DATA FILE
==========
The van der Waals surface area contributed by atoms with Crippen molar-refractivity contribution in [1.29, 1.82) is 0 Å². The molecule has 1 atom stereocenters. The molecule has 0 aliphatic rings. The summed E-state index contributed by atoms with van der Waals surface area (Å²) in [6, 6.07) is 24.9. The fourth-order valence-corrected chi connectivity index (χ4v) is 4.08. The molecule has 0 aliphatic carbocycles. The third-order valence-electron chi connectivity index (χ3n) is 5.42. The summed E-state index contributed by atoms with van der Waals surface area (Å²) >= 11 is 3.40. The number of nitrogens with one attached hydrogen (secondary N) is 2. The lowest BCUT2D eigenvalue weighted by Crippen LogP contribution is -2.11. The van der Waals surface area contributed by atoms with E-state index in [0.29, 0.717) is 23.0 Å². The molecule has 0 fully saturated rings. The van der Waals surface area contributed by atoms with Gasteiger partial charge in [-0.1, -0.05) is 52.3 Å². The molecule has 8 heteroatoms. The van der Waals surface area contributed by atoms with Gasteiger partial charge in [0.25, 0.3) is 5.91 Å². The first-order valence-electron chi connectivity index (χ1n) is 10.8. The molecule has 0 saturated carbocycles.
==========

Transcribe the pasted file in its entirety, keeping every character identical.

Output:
The van der Waals surface area contributed by atoms with Crippen molar-refractivity contribution in [1.29, 1.82) is 0 Å². The molecule has 1 atom stereocenters. The molecule has 0 aliphatic rings. The summed E-state index contributed by atoms with van der Waals surface area (Å²) in [6, 6.07) is 24.9. The fourth-order valence-corrected chi connectivity index (χ4v) is 4.08. The molecule has 0 aliphatic carbocycles. The third-order valence-electron chi connectivity index (χ3n) is 5.42. The summed E-state index contributed by atoms with van der Waals surface area (Å²) >= 11 is 3.40. The number of nitrogens with one attached hydrogen (secondary N) is 2. The lowest BCUT2D eigenvalue weighted by Crippen LogP contribution is -2.11. The van der Waals surface area contributed by atoms with E-state index in [0.29, 0.717) is 23.0 Å². The molecule has 0 fully saturated rings. The van der Waals surface area contributed by atoms with Gasteiger partial charge in [-0.1, -0.05) is 52.3 Å². The molecule has 8 heteroatoms. The van der Waals surface area contributed by atoms with Gasteiger partial charge in [0.25, 0.3) is 5.91 Å². The first-order valence-electron chi connectivity index (χ1n) is 10.8. The molecule has 0 saturated carbocycles.